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To create more positive results in your life, replace ‘if only’ with ‘next time.’ Unknown
Do we make New Year’s resolutions? How has making New Year’s resolutions worked in the past? Did we get more exercise? Did we eat healthier?
One of the ways to make a New Year’s resolution stick is to make it small, specific and attached to something we already do. Do we even in our own mind know what getting more exercise means? What does eating healthier mean? How can we make getting more exercise and eating healthy small, specific and actionable?
Last night on TV they were profiling a gentleman in his eighties, for thirty years he was an insulin-dependent diabetic. He now fasts and prepares his food for the week on Mondays; it looked like he was cooking mostly plants. He intermittent fasts each day meaning he fasts 14-16 hours per day and eats during a window of 8-10 hours. Men fast for 16 hours and women fast for 14 hours. Is there a benefit to a full day of fasting plus the 16 hour fast he does each day?
He has lost weight, is off all insulin, checks in regularly with a Doctor and looks very healthy for his age. He is on one medication they didn’t specify what it is for. They didn’t say what the impetus was to make this change after living with diabetes for thirty years.
He made huge changes and it changed his health and his life. He may or may not have started small, he is an example of how we can change our life by changing the way we eat. We can make one of the many changes he made, and over time incorporate all of them, or we can do them all at once. The three-week vegan challenge my son asked me to take in 2015 made a change in mine. It got me off dairy, I now realize because I rarely eat it, how it affects me. When I indulge, as I have over this season of too much of too much. I pay the price.
If we have problems we believe may be caused by food, elimination diets work to find the culprit.
By changing nothing, nothing changes. Tony Robbins
No matter who you are, no matter what you did, no matter where you’ve come from, you can always change, become a better version of yourself. Madonna
My goal is to go to the gym three times per week. When I get to the gym on Monday I’ve started the week off right. Even if I can’t make it to the gym three times a week when I get there on Monday I can relax a little, I went to the gym this week.
One of the ways we can change our life is to change the story we believe about our self. If we don’t exercise and we want to change that, we have to believe we can become a person that exercises. We need to change our story to see our self as an active person.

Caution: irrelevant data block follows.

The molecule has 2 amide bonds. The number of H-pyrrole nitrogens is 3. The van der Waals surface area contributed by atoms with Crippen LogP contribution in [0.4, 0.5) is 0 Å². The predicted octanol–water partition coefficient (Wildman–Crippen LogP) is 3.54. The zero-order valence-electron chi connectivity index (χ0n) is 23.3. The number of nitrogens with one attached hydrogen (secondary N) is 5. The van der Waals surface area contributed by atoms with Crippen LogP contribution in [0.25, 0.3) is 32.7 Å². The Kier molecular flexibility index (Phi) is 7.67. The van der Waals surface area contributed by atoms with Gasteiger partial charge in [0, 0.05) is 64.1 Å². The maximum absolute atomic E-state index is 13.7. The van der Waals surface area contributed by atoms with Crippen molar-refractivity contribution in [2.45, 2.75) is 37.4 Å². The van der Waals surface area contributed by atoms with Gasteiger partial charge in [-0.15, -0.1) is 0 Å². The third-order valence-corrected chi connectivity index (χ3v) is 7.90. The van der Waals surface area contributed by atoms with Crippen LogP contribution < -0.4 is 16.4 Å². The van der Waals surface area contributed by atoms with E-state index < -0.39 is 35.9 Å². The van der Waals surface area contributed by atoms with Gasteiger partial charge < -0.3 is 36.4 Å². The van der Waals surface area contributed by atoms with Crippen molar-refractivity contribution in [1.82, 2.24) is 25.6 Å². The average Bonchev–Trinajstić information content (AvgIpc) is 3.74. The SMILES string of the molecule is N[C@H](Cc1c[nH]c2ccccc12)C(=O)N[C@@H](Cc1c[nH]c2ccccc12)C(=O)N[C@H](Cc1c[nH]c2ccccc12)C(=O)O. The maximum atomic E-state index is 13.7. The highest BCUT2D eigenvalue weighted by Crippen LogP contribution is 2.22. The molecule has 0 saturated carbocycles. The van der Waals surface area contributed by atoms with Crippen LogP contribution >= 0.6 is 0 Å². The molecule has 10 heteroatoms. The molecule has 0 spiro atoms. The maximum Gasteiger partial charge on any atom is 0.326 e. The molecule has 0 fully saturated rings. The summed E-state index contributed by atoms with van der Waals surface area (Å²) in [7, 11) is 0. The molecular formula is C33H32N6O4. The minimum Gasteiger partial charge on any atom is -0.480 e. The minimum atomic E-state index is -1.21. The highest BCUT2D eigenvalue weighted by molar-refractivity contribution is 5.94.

Timothy Wilson in his book Redirect describes impressive research on how stories can change behavior long-term.
We need to write out our existing story. Paying special attention to anything that goes against the new habit we want to adopt. If our present story doesn’t include healthy eating and activity we need to rewrite the story to include healthy eating and activity.
It takes a minimum of 21 days to create a new habit. We need to get rid of our all or nothing belief that missing one work-out ruins everything. Believing one meal out ruins our new better way of eating is not productive. We should adopt an 80/20 rule in our eating and exercise routines. If we eat how we think we should 80 percent of the time and eat how we want or how the situation presenting itself warrants 20 percent of the time, we will be healthier and happier over time.
Here again, perfection is enemy of the good. We need to change our habits to create a life going forward that is an improvement over the one we had. When we think we have to give up forever some of the things we’ve enjoyed, we give up our program instead. If Lobster dipped in butter is something you love don’t tell yourself you have to give it up for life. If you’ve never seen a cheesecake you didn’t love don’t tell yourself you can never indulge. Going shopping or a trip will interfere with your exercise program; real life will get in the way. Go to the gym the next Monday you are able and eat following your new eating plan, continue building the life you’ve decided you want to build.
When we change our story to eating healthier and exercising it doesn’t mean we never enjoy dinner out, holidays, take out, trips or opportunities that pop up in life. We get more out of life by eating healthier and exercising, not less. This is a gift we are giving our self, not punishment.
If we have a change we want to make in our life isn’t now as good a time as any? Can we start small? Can we be specific? Can we attach it to something we already do? Can we change the story about our self to incorporate our new change?
When we change the way we look at things, the things we look at change. Wayne Dyer
Courage doesn’t always roar. Sometimes courage is the little voice at the end of the day that says I’ll try again tomorrow. Mary Anne Radmacher